Previously at the ICA - Films
25 Oct 2012
Gone to Earth is based on Mary Webb's melodramatic novel of 1917: the tale of a wild-natured young woman (played by Jennifer Jones) torn between the love of a meek Baptist minister (Cyril Cusack) and the local squire (David Farrar). Several of Powell and Pressburger's better known films — especially A Canterbury Tale and I Know Where I'm Going — are in thrall to a mystical view of British landscape. In Gone to Earth, that magic and Romanticism are weirdly lurid and over-stated; the film imputes an absurd degree of eroticism and energy to the Shropshire countryside where it was shot. It's an oddity, even an embarrassment, among Powell and Pressburger's films - compromised by co-producer David O. Selznick's obsessive relationship with Jones. But at a time when so many British artists and writers — from Tacita Dean to Robert Macfarlane — are revisiting Romantic conceptions of landscape, it's also a fascinating instance of a postwar picturesque.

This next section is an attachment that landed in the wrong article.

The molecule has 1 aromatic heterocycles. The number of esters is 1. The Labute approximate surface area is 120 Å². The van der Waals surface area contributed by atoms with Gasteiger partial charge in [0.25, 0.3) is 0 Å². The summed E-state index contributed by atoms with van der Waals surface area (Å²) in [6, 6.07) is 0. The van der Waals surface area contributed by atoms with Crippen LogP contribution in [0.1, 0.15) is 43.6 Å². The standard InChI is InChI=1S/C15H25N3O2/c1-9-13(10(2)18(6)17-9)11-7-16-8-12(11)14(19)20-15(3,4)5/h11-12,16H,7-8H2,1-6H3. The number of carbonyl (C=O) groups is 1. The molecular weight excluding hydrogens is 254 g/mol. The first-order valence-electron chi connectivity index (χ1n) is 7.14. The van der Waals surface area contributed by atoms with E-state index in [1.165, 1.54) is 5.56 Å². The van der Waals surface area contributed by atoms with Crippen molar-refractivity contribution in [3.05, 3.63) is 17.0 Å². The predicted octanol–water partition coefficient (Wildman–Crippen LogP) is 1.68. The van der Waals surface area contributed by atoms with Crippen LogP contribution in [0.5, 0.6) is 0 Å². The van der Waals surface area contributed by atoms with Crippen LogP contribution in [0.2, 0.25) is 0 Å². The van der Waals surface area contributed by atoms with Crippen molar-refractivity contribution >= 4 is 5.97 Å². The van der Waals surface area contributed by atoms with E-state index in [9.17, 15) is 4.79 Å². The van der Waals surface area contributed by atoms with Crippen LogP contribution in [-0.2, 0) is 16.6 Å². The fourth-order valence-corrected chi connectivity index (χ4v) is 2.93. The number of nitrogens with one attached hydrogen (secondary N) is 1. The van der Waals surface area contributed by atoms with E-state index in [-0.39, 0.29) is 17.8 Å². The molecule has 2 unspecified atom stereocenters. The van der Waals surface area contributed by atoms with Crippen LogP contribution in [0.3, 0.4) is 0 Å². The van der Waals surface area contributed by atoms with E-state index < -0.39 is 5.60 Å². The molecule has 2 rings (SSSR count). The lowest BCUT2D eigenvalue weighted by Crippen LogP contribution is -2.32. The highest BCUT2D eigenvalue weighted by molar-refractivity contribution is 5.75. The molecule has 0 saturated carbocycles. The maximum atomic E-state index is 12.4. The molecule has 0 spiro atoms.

Dir. Michael Powell and Emeric Pressburger, UK 1950, 110 mins, Cert PG.
Cast: Jennifer Jones, David Farrar, Cyril Cusack.